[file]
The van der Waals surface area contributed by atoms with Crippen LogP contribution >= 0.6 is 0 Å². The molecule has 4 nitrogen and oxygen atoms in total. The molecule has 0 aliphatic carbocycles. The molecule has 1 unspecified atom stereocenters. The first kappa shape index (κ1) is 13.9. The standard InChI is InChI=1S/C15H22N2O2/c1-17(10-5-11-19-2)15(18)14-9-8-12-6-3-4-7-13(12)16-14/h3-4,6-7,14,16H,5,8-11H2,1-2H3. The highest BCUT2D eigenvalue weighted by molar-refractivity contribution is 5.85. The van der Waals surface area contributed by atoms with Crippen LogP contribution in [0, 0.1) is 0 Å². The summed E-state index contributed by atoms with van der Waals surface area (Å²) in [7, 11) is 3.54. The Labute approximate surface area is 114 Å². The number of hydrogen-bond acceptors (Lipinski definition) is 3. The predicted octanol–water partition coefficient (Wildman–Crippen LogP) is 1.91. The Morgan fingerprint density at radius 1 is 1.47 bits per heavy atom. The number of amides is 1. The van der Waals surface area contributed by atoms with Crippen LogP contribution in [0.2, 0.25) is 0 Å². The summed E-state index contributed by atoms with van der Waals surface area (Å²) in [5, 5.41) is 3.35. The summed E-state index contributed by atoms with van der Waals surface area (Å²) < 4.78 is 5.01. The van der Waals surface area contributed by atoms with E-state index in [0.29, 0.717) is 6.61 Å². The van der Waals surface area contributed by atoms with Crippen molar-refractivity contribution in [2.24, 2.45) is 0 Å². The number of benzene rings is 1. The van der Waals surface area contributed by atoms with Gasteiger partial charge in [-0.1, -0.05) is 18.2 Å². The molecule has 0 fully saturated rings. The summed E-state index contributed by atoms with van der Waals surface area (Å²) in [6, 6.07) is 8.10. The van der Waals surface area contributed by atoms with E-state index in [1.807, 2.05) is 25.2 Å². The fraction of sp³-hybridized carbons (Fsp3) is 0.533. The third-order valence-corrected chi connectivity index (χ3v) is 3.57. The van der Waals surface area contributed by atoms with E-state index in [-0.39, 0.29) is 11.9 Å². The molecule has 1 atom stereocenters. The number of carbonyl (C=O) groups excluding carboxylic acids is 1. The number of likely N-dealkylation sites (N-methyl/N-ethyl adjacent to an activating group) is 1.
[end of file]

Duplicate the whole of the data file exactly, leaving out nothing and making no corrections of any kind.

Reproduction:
The van der Waals surface area contributed by atoms with Crippen LogP contribution >= 0.6 is 0 Å². The molecule has 4 nitrogen and oxygen atoms in total. The molecule has 0 aliphatic carbocycles. The molecule has 1 unspecified atom stereocenters. The first kappa shape index (κ1) is 13.9. The standard InChI is InChI=1S/C15H22N2O2/c1-17(10-5-11-19-2)15(18)14-9-8-12-6-3-4-7-13(12)16-14/h3-4,6-7,14,16H,5,8-11H2,1-2H3. The highest BCUT2D eigenvalue weighted by molar-refractivity contribution is 5.85. The van der Waals surface area contributed by atoms with Crippen LogP contribution in [0, 0.1) is 0 Å². The summed E-state index contributed by atoms with van der Waals surface area (Å²) in [7, 11) is 3.54. The Labute approximate surface area is 114 Å². The number of hydrogen-bond acceptors (Lipinski definition) is 3. The predicted octanol–water partition coefficient (Wildman–Crippen LogP) is 1.91. The Morgan fingerprint density at radius 1 is 1.47 bits per heavy atom. The number of amides is 1. The van der Waals surface area contributed by atoms with Crippen LogP contribution in [0.2, 0.25) is 0 Å². The summed E-state index contributed by atoms with van der Waals surface area (Å²) in [5, 5.41) is 3.35. The summed E-state index contributed by atoms with van der Waals surface area (Å²) < 4.78 is 5.01. The van der Waals surface area contributed by atoms with E-state index in [0.29, 0.717) is 6.61 Å². The van der Waals surface area contributed by atoms with Crippen molar-refractivity contribution in [2.24, 2.45) is 0 Å². The number of benzene rings is 1. The van der Waals surface area contributed by atoms with Gasteiger partial charge in [-0.1, -0.05) is 18.2 Å². The molecule has 0 fully saturated rings. The summed E-state index contributed by atoms with van der Waals surface area (Å²) in [6, 6.07) is 8.10. The van der Waals surface area contributed by atoms with E-state index in [1.807, 2.05) is 25.2 Å². The fraction of sp³-hybridized carbons (Fsp3) is 0.533. The third-order valence-corrected chi connectivity index (χ3v) is 3.57. The van der Waals surface area contributed by atoms with E-state index in [-0.39, 0.29) is 11.9 Å². The molecule has 1 atom stereocenters. The number of carbonyl (C=O) groups excluding carboxylic acids is 1. The number of likely N-dealkylation sites (N-methyl/N-ethyl adjacent to an activating group) is 1.